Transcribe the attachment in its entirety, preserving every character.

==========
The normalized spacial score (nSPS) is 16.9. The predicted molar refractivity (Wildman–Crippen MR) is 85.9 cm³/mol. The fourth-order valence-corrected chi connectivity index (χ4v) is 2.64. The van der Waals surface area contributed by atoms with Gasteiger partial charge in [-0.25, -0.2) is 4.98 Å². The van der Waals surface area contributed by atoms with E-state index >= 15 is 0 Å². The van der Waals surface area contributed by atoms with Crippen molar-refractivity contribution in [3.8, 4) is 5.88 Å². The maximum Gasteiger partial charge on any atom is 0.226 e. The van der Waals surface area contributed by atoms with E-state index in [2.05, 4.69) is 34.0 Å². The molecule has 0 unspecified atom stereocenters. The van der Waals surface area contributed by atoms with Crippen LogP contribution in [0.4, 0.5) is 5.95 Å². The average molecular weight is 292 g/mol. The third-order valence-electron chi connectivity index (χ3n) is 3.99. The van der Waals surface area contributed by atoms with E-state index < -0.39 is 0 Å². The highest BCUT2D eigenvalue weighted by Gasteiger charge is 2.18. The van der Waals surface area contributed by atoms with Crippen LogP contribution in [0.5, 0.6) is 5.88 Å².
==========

The normalized spacial score (nSPS) is 16.9. The predicted molar refractivity (Wildman–Crippen MR) is 85.9 cm³/mol. The fourth-order valence-corrected chi connectivity index (χ4v) is 2.64. The van der Waals surface area contributed by atoms with Gasteiger partial charge in [-0.25, -0.2) is 4.98 Å². The van der Waals surface area contributed by atoms with E-state index >= 15 is 0 Å². The van der Waals surface area contributed by atoms with Crippen molar-refractivity contribution in [3.8, 4) is 5.88 Å². The maximum Gasteiger partial charge on any atom is 0.226 e. The van der Waals surface area contributed by atoms with E-state index in [2.05, 4.69) is 34.0 Å². The molecule has 0 unspecified atom stereocenters. The van der Waals surface area contributed by atoms with Crippen LogP contribution in [0.4, 0.5) is 5.95 Å². The average molecular weight is 292 g/mol. The third-order valence-electron chi connectivity index (χ3n) is 3.99. The van der Waals surface area contributed by atoms with E-state index < -0.39 is 0 Å². The highest BCUT2D eigenvalue weighted by Gasteiger charge is 2.18. The van der Waals surface area contributed by atoms with Crippen LogP contribution in [0.5, 0.6) is 5.88 Å².